It takes a sense of humor to reflect on the plight of poor Lord Jeff, especially for a member of the college’s older generation who nonetheless has concluded, sadly, that it is time for him to go. Even though as a child I stood on chairs to study maps of his campaigns which adorned the walls of the Inn named for him. But first, we need some perspective.
Lord Jeffery was a man of his time. So much of a hero was he that five towns in the United States were named in his honor. When the Revolutionary War broke out, he declined command of the British army, which was widely known and increased American regard for him. The year I matriculated, the college awarded an honorary degree to the last of his line, Jeffery John Archer Amherst, who was notably un-not warlike. Notwithstanding assertions that the college is named for the town, which is true, Lord Jeff became woven into the fabric of the place.
But Jeff was never really a mascot. Calling him one is a setup. Perceptions were too grand for that. He appeared on the college china. Silk ties were sold with woven images of him on horseback. Occasionally over the years a cheerleader would appear on the sidelines in a red coat, cocked hat and sword, but they were uninspiring and never lasted. There was a figure in a grotesque mask for a while, who was upstaged by a guy in a gorilla suit wearing a purple hoops jersey, the only really exciting mascot the college has ever seen. He got the crowd going in a way that a cheerleader with a silly sword never could.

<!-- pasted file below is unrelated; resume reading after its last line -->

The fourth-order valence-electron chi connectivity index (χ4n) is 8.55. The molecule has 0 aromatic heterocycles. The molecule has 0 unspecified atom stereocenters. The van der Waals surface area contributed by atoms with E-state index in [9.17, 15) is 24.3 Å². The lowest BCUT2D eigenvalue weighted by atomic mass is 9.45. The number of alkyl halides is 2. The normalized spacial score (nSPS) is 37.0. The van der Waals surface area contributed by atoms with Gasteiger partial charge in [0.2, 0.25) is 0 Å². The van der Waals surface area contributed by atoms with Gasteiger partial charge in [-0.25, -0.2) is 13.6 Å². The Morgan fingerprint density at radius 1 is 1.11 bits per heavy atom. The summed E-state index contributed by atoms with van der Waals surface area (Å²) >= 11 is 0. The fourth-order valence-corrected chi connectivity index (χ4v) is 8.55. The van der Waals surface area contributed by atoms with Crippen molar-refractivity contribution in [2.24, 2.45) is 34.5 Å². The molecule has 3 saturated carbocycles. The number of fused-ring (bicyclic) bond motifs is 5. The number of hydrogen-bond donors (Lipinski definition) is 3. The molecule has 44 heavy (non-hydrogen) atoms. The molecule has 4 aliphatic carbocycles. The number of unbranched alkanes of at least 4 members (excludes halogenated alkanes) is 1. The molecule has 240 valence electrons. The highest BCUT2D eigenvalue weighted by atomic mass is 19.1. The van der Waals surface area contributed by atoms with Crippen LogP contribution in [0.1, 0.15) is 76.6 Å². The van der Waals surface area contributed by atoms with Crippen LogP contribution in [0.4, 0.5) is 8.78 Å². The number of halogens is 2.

Jeff may be, however, history’s first example of what is meant by today’s maxim, “be careful what you put in an email.” It is probable that had he not written his notorious letter, today’s controversy would not exist. But because of it, he is a divisive figure, and that is not healthy.
The college community’s sense of humor is tickled, or not, by the ascendancy of a moose who even got his picture in the Times. The moose has earned a place in the college’s recent history by drawing attention to the controversy, but his probable future is more likely that of an artifact than a mascot. Perhaps there is room in the library to put the moose suit on permanent display. Sabrina is said to have had recent support, and at one time the college’s teams were referred to by the press as the Sabrinas as often as the Jeffs. But as a mascot a statue of a nude woman would be almost as politically incorrect as poor old Jeff himself, letter and all.
It is time for the debate to find balance. Given history, Jeff, Sabrina, no mascot anyway, whatever, advocates and opponents of change who love the place but like or dislike Lord Jeff need to find common ground. The mind boggles at the thought of cheering on the Moose, the Wildcats, Leopards or whatever beast or tropical storm finds favor in student polls, cerebral trustee deliberations or the New York Times. (One wonders who got to them.) Stanford and Dartmouth did it right. They went with their color. Amherst could do worse. Come to think of it, a lot worse.